As scientists that border on iconoclastic approaches, we rarely get noticed if the decision-makers are tactical or short-term thinkers. The commander, however, must solve a problem. The pamphlet suggests they should include the big-picture people as part of the solution-making group. The second approach is straightforward: Identify people that have a nuts-and-bolts approach. They operate in the short-term world. They use standard operating procedures (SOPs) and guard the dogma at almost all costs (what some refer to as “staying in the castle”). Change is hard for them, yet, they are valuable to the group in that they bring a stabilizing approach.

The pamphlet suggests that solving large, complicated and structurally complex problems requires a mix of long- and short-term thinkers. And that the first step may be the hardest: Identifying the problem. The long-term thinkers, those living largely apart from this universe, (In the literal sense, we use this term to denote thinking out of the box, and many people are uncomfortable in this realm.) provide great help at identifying the root problem and then suggest (usually) a completely new and different strategy to fix it. (We suggest “abandoning the castle.”) The short-term thinkers, however, rein us in and help bring stability to the group. They are living in the current universe; they are practical and dogmatic and tend to view their role as bandage-appliers. Or they fix current symptoms that require immediate correction rather than take the long view of curing a problem.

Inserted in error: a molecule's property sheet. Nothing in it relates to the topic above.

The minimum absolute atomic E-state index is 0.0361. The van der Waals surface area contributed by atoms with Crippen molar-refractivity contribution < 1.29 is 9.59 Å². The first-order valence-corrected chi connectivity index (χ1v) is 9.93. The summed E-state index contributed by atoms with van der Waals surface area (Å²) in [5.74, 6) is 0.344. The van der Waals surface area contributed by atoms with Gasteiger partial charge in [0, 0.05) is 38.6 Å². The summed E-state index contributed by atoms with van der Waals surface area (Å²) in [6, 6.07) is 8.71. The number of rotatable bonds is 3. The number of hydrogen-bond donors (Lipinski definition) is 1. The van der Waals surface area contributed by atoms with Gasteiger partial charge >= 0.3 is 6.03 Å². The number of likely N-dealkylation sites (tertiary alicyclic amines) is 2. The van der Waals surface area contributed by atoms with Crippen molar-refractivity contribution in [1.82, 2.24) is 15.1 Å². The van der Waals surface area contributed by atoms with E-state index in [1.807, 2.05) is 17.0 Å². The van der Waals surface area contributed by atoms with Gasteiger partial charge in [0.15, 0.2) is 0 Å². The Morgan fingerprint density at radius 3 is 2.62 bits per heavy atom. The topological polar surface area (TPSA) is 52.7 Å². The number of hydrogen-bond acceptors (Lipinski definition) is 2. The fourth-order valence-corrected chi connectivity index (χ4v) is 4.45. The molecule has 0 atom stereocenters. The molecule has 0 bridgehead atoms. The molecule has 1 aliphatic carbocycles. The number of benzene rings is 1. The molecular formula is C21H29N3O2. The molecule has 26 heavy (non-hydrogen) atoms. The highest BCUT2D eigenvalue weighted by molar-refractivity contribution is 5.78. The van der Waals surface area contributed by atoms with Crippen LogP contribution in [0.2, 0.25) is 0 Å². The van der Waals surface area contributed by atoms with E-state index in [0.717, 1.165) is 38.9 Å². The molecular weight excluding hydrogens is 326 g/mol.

The entire basis of the pamphlet is built upon integrating both approaches: Utilizing short-term thinkers to fix symptoms and long-term thinkers that can posit how the root problems (once identified) can be solved.

The term “commander’s appreciation” is derived from the willingness of the commander to listen to a wide range of those around him or her. That includes a combination of those with short-term vision (tactical) and those with long-term vision (strategic). The model is not driven by a top-down approach. The model is inclusive of those at all levels of the hierarchy. The commander must listen and then act, but only after considering those differing viewpoints from all contributors.

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What does this discussion have to do with the relationship of art and science? At the core we find that in solving complex problems, there is the need for art; the conceptual and process-oriented scientists that view the world in terms of model. The model is an artifact for where we need to go, over many horizons and perhaps over a long period of time, so the fundamental root problem can be solved. At the core we find another group of scientists that view the world pragmatically. They ask, “What do we need to do right now so that some semblance of stability is maintained?” Such a tactical approach helps us all move forward without abandoning the castle, so to speak. But the artist as scientist will submit, that at some point down the road, we must abandon the castle and go somewhere else. If we do not, the short-term bandage on the symptom soon falls off, and we are still as far away from solving the problem as before.

The concepts fully described in the pamphlet helped me work through my assignment for NRCS in Washington, D.C. It is now up to leadership to use this work in what I call a transformative way. PD

Mike Gangwer
USDA
NRCS
Nutrient Management Specialist